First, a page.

I do think live streaming will continue to grow, especially as mobile device quality and portable bandwidth increases. As boring as it sounds, we’ll see tons of people stream their daily commutes to work just as readily as people upload cat videos to YouTube today. And in one of those commute videos we’ll discover the next Susan Boyle or Merton.

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  1. 3G is bad, and 4G will only make matters worse. We’re still gratifying ourselves with a placebo when we buy into multi-carrier multi-modem (MCMM) bundling pipe dream, because a ginormous event creams the backbone of the internet. Granted, MCMM will work in many situations, yet not very well in the most important of public events. When livestreaming from an event where thousands of every carriers’ cel phones are getting their fair timeshare slices, bundled MCMM livepacks won’t save the day. Until we have an institutional, cultural, legal, and sociological restructuring of the telecommunications industry, the barriers to ubiquitous livestreaming, where you want, when you want, and how you want … simply can’t happen inside of an affordable regime.

    If you’re confused, go back and look at the NTVLive V.C. panel from 2009. Bill Gurley’s argument about capital formation applies to the uplink backbone problem. The same issue has been rehashed endlessly in MediaPost’s OMMA Online Video conferences, from many distinct perspectives. They all say that “Money Talks…”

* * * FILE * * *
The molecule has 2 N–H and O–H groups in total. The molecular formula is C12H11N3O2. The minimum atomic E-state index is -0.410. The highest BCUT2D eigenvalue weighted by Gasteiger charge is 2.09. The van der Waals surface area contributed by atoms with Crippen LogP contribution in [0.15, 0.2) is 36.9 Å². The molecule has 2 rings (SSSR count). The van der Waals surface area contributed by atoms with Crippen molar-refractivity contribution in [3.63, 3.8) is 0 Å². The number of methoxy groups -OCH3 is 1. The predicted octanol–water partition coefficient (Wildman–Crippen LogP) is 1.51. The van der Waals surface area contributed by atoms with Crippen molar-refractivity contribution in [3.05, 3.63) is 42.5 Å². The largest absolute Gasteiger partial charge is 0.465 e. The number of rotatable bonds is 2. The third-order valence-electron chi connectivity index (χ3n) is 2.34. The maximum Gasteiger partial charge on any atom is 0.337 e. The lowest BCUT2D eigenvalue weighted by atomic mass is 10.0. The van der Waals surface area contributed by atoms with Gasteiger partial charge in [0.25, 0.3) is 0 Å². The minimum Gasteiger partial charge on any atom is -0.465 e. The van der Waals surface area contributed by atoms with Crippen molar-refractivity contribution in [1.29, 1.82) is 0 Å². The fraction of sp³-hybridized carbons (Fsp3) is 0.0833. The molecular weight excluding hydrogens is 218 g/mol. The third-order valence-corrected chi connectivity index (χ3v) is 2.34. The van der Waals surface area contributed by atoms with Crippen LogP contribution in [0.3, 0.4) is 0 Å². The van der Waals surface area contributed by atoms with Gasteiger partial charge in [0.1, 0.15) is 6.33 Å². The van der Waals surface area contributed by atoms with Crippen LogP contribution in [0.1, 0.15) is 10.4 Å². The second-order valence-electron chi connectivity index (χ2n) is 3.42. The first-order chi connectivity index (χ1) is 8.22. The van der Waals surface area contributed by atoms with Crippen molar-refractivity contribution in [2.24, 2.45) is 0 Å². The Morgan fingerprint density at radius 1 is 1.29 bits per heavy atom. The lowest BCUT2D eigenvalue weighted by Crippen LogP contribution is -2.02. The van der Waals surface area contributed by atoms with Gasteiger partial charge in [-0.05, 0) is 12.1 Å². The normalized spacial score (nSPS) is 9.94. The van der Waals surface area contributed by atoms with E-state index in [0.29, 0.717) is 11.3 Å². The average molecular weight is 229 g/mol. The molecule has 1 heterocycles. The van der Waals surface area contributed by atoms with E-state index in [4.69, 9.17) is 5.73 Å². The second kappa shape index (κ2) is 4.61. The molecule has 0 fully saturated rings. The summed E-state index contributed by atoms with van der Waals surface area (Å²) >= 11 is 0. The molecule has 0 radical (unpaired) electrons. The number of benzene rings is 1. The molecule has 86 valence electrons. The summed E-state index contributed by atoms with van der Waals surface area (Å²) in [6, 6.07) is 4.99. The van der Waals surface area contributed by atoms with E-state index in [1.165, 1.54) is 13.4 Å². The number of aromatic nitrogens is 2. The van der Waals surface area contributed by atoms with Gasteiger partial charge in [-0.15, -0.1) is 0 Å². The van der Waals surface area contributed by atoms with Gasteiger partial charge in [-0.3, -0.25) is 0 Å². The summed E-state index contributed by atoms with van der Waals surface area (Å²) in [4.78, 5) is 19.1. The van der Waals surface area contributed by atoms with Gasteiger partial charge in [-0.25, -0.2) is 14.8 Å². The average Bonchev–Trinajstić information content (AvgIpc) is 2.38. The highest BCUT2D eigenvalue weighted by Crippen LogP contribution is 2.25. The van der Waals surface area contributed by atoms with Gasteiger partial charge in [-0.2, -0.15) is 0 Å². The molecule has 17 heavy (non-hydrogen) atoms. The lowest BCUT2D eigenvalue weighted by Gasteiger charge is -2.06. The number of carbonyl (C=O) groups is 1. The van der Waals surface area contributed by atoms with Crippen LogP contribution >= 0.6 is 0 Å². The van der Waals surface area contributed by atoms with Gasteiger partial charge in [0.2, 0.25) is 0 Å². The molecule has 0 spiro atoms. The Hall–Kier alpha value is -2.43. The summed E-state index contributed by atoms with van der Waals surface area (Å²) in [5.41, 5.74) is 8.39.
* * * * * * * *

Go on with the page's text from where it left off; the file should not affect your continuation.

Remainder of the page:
I wish it wasn’t like this, because I provide a lot of livestreaming services into big events, too, such as NewTeeVeeLive … but I’ve given up and seeing the problem resolved comprehensively at any time soon..

    1. Rich, I agree it isn’t a perfect solution and yes, large scale events where carrier networks are saturated are a huge problem. That said, LiveU’s stuff works amazingly well, I’ve produced dozens of events with their livepacks and would recommend them for the right event.

      1. We have produced quite a few streams this year and I think in terms of mobile portability problem.. The use of event specific large private wifi networks that will allow us to use an Ipone/Android with an http://www.wantowle.com/ .. will be better cost affective solution and drive more innovation.